Leftwich predictably said he doesn’t want to say anything negative about Del Rio or what happened in Jacksonville, other than he regrets not playing for assistant coaches Mike Shula and Dirk Koetter, who were hired before last season.

“I had a great relationship with them,” he said. “It’s frustrating not getting to play with coaches of that magnitude.”

James Harris, the Jaguars’ vice president of player personnel, said he did not want to “relive” what happened with Leftwich.

“I can only say that he’s a smart guy that had some good years for us,” he said. “He had a winning record. He has a good arm. A tough guy. He had some injuries that affected his production and ability to get on the field. … I would think that he would play again.”

Atlanta, saddled with quarterback problems in the wake of Michael Vick’s legal issues, signed Leftwich after his release. But he suffered a badly sprained right ankle against New Orleans, and screws were inserted in the ankle to help the healing process.

With the franchise reeling from the Vick situation, the sudden departure of coach Bobby Petrino and a general lack of talent, Atlanta launched a full-scale rebuilding effort. The club released Leftwich along with several other veterans and drafted quarterback Matt Ryan with its first-round pick.

“I know teams are thinking, ‘Hey, this guy’s getting injured every year,’” Leftwich said. “A lot of teams are scared of taking a chance on me. We all know I can play once I’m out there. But I don’t really know. I know somebody’s gonna give me the opportunity, and when I get that opportunity, somebody’s gonna take advantage.”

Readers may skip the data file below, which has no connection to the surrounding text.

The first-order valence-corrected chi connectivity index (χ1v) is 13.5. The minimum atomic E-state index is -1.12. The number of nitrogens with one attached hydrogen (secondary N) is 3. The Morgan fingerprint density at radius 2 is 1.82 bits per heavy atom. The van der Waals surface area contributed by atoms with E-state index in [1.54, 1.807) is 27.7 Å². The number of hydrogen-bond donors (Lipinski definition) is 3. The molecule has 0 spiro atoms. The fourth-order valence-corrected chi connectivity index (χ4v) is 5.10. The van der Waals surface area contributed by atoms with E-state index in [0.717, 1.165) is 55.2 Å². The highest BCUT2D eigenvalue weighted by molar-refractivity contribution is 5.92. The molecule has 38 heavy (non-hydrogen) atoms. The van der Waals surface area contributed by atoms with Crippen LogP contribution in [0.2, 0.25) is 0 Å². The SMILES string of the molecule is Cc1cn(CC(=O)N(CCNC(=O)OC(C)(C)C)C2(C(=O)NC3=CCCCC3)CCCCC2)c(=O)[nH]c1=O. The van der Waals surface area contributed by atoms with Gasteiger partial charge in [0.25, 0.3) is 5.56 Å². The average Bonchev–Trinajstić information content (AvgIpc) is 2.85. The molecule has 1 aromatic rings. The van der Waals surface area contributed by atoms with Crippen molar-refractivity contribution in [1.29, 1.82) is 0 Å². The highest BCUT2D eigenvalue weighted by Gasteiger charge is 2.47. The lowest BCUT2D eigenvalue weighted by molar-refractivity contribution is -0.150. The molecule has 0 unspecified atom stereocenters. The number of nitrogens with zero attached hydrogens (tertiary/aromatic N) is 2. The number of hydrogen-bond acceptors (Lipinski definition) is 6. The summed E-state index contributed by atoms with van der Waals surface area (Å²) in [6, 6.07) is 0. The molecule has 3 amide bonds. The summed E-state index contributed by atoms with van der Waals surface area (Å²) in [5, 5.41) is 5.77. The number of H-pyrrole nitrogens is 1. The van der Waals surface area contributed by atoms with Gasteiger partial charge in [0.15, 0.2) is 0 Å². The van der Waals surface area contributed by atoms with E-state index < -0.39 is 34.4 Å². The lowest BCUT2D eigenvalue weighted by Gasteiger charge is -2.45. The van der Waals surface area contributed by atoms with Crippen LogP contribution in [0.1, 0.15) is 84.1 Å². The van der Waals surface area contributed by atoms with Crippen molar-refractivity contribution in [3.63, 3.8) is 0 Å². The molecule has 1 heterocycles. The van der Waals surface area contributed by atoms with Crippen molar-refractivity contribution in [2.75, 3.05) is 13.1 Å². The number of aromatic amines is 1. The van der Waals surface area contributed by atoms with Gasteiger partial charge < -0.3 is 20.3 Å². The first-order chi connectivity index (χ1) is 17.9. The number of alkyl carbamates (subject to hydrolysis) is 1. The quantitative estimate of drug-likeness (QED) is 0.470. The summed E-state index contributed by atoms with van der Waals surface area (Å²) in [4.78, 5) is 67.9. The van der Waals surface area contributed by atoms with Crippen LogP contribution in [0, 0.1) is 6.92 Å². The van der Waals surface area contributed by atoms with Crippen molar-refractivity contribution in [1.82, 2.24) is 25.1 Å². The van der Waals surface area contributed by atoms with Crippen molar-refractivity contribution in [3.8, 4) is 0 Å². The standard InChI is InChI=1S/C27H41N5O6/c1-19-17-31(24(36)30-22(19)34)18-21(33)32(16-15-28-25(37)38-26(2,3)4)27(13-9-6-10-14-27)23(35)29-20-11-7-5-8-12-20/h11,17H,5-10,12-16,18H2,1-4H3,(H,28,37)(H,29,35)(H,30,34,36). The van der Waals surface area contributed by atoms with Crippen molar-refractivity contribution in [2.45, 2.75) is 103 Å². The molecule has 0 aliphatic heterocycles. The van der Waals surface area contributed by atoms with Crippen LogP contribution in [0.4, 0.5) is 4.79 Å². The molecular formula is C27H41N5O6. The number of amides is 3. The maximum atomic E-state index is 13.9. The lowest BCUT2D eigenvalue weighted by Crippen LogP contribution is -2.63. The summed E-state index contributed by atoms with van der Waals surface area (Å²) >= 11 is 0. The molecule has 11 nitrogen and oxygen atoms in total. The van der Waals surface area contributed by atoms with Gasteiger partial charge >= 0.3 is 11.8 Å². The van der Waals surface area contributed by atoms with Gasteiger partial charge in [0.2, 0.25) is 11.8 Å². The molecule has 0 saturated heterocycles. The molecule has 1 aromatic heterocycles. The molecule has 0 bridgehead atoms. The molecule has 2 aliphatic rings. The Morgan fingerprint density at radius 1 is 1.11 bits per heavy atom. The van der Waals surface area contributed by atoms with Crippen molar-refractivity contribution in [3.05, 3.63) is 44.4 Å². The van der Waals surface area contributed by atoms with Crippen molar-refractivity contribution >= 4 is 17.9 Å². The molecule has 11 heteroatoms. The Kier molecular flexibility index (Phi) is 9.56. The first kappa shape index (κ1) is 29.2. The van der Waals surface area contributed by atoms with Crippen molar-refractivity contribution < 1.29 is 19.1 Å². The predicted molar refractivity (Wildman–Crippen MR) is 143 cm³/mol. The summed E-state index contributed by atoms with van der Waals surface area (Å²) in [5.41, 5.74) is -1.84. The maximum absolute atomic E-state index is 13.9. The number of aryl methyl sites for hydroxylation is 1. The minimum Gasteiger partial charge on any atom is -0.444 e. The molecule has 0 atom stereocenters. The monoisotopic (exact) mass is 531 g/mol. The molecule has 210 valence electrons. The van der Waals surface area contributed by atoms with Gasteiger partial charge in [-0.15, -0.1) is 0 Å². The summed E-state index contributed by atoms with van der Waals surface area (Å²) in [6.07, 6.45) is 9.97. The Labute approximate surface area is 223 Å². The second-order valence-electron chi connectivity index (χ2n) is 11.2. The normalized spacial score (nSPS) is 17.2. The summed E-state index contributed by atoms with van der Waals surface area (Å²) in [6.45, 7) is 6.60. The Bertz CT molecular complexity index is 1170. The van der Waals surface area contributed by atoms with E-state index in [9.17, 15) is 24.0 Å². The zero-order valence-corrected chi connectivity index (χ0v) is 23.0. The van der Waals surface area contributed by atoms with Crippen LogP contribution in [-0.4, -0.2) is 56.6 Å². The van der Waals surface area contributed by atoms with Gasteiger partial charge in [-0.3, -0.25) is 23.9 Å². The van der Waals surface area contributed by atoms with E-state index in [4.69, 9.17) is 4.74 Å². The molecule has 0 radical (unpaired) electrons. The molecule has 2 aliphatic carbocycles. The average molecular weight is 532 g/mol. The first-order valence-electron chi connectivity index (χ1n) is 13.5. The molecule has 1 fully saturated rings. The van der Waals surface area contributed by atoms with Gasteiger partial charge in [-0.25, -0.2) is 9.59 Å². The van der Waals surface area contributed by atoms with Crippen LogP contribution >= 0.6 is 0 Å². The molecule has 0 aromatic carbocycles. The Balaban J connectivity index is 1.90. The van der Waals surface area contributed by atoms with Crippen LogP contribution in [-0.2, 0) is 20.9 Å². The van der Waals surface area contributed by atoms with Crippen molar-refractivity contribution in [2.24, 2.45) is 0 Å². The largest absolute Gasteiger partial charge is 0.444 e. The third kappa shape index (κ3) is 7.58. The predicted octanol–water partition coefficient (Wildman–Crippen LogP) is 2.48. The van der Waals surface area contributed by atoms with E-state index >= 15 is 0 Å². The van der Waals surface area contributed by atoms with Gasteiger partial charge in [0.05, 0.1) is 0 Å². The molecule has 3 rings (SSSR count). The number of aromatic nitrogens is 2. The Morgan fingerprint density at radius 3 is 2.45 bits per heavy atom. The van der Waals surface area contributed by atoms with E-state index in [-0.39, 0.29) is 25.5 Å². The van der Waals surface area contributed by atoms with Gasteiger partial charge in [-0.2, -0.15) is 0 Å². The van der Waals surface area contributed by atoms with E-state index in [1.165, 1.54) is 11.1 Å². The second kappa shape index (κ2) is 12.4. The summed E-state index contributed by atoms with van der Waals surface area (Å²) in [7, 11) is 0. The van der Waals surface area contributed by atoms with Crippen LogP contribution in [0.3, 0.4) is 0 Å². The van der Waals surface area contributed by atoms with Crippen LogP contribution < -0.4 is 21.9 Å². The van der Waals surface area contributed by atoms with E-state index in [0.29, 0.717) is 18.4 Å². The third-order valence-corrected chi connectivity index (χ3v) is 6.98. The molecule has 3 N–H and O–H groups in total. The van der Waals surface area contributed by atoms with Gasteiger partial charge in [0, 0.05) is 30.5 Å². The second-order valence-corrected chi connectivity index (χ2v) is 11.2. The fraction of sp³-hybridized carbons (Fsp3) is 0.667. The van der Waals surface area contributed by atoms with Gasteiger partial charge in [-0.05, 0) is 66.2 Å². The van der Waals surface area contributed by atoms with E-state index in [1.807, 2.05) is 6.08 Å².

Leftwich’s injury history “is a legitimate concern,” former Baltimore Ravens coach Brian Billick said. “Plus, Byron’s one of those guys that will sit in the pocket and take the hit. He’ll wait till the last second, but a price comes with that.”

Billick, now a game analyst for Fox, liked Leftwich enough in college that the Ravens tried to work a deal with the Minnesota Vikings to trade up in the draft. But in an infamous draft day snafu, the Vikings took too much time - some say the Jaguars intentionally stalled them - and lost the pick, allowing Jacksonville to take Leftwich. The Ravens were still happy, taking linebacker Terrell Suggs and then Kyle Boller, the quarterback they had rated right behind Leftwich.